US IP Czar's report sells out the American public to Big Content

The US IP Czar, Victoria Espinel, has released her long-awaited "Joint Strategic Plan on Intellectual Property Enforcement," and from my cursory read, I have to say it's quite a disappointment. The three areas where US policy is completely out to lunch — secret treaty negotiations, watchlists of "pirate nations," and evaluating claims of losses due to piracy — are not adequately addressed in this document, which mostly focuses on flexing US trade muscle to force other countries to adopt policies that suit US needs, even if they run contrary to their own domestic priorities.

On the issue of secret treaty negotiations, such as ACTA, the report has this to say:

The Administration supports improved transparency in intellectual property enforcement policy-making
and international negotiations. As such, the U.S. Government will enhance public engagement through
online outreach, stakeholder outreach, congressional consultations and soliciting feedback through
advisory committees, official comment mechanisms such as Federal Register notices (FRN), notices of
proposed rulemaking (NPRM) and notices of inquiry (NOI), as appropriate for the relevant process. In
the context of trade negotiations, the Administration will pursue these objectives consistently with the
approaches and considerations set out in the President's 2010 Trade Policy Agenda, including consideration of the need for confidentiality in international trade negotiations to facilitate the negotiation

Get that? 89 words about the need for transparency, negated by "including consideration of the need for confidentiality in international trade negotiations to facilitate the negotiation process" at the end. For background, copyright treaties have normally been the purview of the UN's World Intellectual Property Organization, where treatymaking is open and accessible to public interest groups and the press. The Bush administration moved copyright treaties to a private, closed-door negotiation called the Anti-Counterfeiting Trade Agreement, where poor countries, public interest groups, activists, and even members of the governments participating in the negotiations were prohibited. The Obama administration enthusiastically continued the ACTA work, intervening in a Freedom of Information Act request to get the text of ACTA into the open by arguing that US-led copyright treaties must be secret as a matter of "national security."

By including "consideration of the need for confidentiality in international trade negotiations to facilitate the negotiation
process," Espinel's office is giving a free pass to the US Trade Rep to go on making obligations on behalf of the American government without Congressional oversight, public transparency, or access by the press.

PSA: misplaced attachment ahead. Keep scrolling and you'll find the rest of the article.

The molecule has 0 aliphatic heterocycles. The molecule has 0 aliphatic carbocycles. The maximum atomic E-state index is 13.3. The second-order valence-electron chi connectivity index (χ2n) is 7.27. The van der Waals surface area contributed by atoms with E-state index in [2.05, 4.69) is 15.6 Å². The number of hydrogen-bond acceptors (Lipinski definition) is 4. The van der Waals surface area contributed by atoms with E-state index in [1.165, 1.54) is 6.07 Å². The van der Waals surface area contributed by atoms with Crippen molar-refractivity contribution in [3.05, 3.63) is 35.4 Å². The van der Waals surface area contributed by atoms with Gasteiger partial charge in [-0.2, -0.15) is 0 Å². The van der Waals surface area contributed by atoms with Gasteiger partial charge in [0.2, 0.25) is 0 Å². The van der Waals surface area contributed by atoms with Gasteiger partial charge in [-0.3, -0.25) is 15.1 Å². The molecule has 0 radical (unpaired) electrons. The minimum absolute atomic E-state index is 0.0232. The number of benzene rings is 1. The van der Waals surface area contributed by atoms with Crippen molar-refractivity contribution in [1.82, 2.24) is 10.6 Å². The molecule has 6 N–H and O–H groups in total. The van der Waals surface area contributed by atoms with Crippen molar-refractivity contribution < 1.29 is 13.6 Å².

Equally grave is the report's acceptance of the legitimacy of the "301" process, by which executives from major entertainment companies are able to nominate countries whose laws they'd like to have changed for inclusion on a special US watch-list, which is then targetted by the trade rep and the administration for heavy bullying to reform copyright laws. This list doesn't solely consist of countries where copyright protection is admittedly weak (such as Russia), but also countries where the existing strong copyright legislation is up for revision (such as Canada), where the MPAA and RIAA would like to sway the debate by having the US intervene on their behalf.

Finally, there's the facial acceptance of the claims of the losses due to piracy. Even the GAO has dismissed the numbers on cash- and job-losses due to piracy put out by trade groups as utter fabrications. Yet this paper does little to address this. I don't see how the US government can propose to fix a problem if they don't know how grave the problem is in the first place. If Espinel's office spends millions of taxpayer dollars on this issue and the MPAA makes up a fresh set of imaginary piracy losses, do we have to start over again?

That, in the end, is the real question: how much money and resource, how much might and muscle, should the US government devote to enhancing the profitability of one corner of the entertainment industry, especially when the measures — such as those in ACTA — endanger key American freedoms, threatening to take whole families offline, threatening to establish a Great Firewall of America to block sites that upset the entertainment industry, threatening the ongoing operation of efficient and legitimate services for communicating and exchanging files?

2010 Joint Strategic Plan on Intellectual Property Enforcement (PDF)